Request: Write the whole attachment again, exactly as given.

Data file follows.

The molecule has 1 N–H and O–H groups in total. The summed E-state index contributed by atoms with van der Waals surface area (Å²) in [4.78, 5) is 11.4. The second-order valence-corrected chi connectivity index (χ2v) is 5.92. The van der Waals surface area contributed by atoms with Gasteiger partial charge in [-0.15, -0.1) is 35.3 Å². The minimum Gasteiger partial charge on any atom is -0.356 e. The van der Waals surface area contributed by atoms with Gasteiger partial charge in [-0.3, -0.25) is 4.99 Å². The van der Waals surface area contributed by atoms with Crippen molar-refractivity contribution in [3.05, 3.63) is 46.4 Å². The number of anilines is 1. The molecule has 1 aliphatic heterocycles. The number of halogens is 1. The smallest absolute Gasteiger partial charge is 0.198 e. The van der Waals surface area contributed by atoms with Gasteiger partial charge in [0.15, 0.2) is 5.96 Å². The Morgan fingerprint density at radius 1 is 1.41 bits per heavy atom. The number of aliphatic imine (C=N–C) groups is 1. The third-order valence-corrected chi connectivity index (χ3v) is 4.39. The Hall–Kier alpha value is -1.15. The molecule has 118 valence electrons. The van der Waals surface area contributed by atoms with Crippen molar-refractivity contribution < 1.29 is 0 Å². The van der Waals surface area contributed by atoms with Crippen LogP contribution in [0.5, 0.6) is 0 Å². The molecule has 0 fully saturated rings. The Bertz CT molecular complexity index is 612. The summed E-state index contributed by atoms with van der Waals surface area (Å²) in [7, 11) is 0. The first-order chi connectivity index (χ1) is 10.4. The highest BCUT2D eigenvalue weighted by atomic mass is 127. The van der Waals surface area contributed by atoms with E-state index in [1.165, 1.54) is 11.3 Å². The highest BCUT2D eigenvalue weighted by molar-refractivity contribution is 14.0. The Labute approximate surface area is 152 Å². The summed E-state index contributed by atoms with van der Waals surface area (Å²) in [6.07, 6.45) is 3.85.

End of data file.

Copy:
The molecule has 1 N–H and O–H groups in total. The summed E-state index contributed by atoms with van der Waals surface area (Å²) in [4.78, 5) is 11.4. The second-order valence-corrected chi connectivity index (χ2v) is 5.92. The van der Waals surface area contributed by atoms with Gasteiger partial charge in [-0.15, -0.1) is 35.3 Å². The minimum Gasteiger partial charge on any atom is -0.356 e. The van der Waals surface area contributed by atoms with Gasteiger partial charge in [-0.3, -0.25) is 4.99 Å². The van der Waals surface area contributed by atoms with Crippen molar-refractivity contribution in [3.05, 3.63) is 46.4 Å². The number of anilines is 1. The molecule has 1 aliphatic heterocycles. The number of halogens is 1. The smallest absolute Gasteiger partial charge is 0.198 e. The van der Waals surface area contributed by atoms with Gasteiger partial charge in [0.15, 0.2) is 5.96 Å². The Morgan fingerprint density at radius 1 is 1.41 bits per heavy atom. The number of aliphatic imine (C=N–C) groups is 1. The third-order valence-corrected chi connectivity index (χ3v) is 4.39. The Hall–Kier alpha value is -1.15. The molecule has 118 valence electrons. The van der Waals surface area contributed by atoms with Crippen molar-refractivity contribution < 1.29 is 0 Å². The van der Waals surface area contributed by atoms with Crippen LogP contribution in [0.5, 0.6) is 0 Å². The molecule has 0 fully saturated rings. The Bertz CT molecular complexity index is 612. The summed E-state index contributed by atoms with van der Waals surface area (Å²) in [7, 11) is 0. The first-order chi connectivity index (χ1) is 10.4. The highest BCUT2D eigenvalue weighted by atomic mass is 127. The van der Waals surface area contributed by atoms with E-state index in [1.165, 1.54) is 11.3 Å². The highest BCUT2D eigenvalue weighted by molar-refractivity contribution is 14.0. The Labute approximate surface area is 152 Å². The summed E-state index contributed by atoms with van der Waals surface area (Å²) in [6.07, 6.45) is 3.85.